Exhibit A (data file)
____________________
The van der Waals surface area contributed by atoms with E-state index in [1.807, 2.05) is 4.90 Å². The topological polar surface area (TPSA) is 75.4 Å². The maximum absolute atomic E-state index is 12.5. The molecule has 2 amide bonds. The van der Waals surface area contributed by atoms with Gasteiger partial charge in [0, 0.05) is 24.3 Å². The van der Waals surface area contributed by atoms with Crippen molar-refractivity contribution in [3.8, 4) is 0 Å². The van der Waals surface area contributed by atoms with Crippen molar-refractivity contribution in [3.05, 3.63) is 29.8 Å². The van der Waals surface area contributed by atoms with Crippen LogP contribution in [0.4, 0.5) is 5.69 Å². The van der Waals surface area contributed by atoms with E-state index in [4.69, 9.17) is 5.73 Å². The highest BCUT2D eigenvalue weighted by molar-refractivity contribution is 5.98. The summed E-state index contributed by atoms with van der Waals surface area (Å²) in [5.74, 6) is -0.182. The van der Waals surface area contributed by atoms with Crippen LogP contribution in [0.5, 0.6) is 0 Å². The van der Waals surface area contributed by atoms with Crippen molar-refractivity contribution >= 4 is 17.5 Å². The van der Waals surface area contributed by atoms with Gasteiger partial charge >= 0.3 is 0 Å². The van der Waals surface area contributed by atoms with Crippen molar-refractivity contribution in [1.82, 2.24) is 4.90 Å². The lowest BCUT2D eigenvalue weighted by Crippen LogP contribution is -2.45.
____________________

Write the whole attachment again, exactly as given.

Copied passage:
The van der Waals surface area contributed by atoms with E-state index in [1.807, 2.05) is 4.90 Å². The topological polar surface area (TPSA) is 75.4 Å². The maximum absolute atomic E-state index is 12.5. The molecule has 2 amide bonds. The van der Waals surface area contributed by atoms with Gasteiger partial charge in [0, 0.05) is 24.3 Å². The van der Waals surface area contributed by atoms with Crippen molar-refractivity contribution in [3.8, 4) is 0 Å². The van der Waals surface area contributed by atoms with Crippen molar-refractivity contribution in [3.05, 3.63) is 29.8 Å². The van der Waals surface area contributed by atoms with Crippen LogP contribution in [0.4, 0.5) is 5.69 Å². The van der Waals surface area contributed by atoms with E-state index in [4.69, 9.17) is 5.73 Å². The highest BCUT2D eigenvalue weighted by molar-refractivity contribution is 5.98. The summed E-state index contributed by atoms with van der Waals surface area (Å²) in [5.74, 6) is -0.182. The van der Waals surface area contributed by atoms with Crippen LogP contribution in [0.5, 0.6) is 0 Å². The van der Waals surface area contributed by atoms with Crippen molar-refractivity contribution >= 4 is 17.5 Å². The van der Waals surface area contributed by atoms with Gasteiger partial charge >= 0.3 is 0 Å². The van der Waals surface area contributed by atoms with Crippen molar-refractivity contribution in [1.82, 2.24) is 4.90 Å². The lowest BCUT2D eigenvalue weighted by Crippen LogP contribution is -2.45.